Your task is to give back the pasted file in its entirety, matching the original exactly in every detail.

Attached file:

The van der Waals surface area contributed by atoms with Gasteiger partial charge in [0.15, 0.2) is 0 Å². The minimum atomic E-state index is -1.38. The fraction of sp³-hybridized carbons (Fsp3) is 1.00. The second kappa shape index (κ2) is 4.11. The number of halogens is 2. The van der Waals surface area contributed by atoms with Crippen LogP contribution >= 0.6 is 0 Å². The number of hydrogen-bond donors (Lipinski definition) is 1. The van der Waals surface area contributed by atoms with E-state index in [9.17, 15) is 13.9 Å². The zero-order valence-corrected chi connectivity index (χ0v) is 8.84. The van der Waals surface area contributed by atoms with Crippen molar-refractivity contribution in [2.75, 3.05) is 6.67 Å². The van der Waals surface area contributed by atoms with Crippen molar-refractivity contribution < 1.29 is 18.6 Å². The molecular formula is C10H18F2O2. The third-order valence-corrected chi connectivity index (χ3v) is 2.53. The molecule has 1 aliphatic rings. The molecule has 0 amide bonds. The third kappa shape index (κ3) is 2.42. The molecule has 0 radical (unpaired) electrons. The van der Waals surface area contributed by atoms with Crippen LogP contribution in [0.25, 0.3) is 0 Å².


The van der Waals surface area contributed by atoms with Gasteiger partial charge in [0.15, 0.2) is 0 Å². The minimum atomic E-state index is -1.38. The fraction of sp³-hybridized carbons (Fsp3) is 1.00. The second kappa shape index (κ2) is 4.11. The number of halogens is 2. The van der Waals surface area contributed by atoms with Crippen LogP contribution >= 0.6 is 0 Å². The number of hydrogen-bond donors (Lipinski definition) is 1. The van der Waals surface area contributed by atoms with E-state index in [9.17, 15) is 13.9 Å². The zero-order valence-corrected chi connectivity index (χ0v) is 8.84. The van der Waals surface area contributed by atoms with Crippen molar-refractivity contribution in [2.75, 3.05) is 6.67 Å². The van der Waals surface area contributed by atoms with Crippen molar-refractivity contribution < 1.29 is 18.6 Å². The molecular formula is C10H18F2O2. The third-order valence-corrected chi connectivity index (χ3v) is 2.53. The molecule has 1 aliphatic rings. The molecule has 0 amide bonds. The third kappa shape index (κ3) is 2.42. The molecule has 0 radical (unpaired) electrons. The van der Waals surface area contributed by atoms with Crippen LogP contribution in [0.25, 0.3) is 0 Å².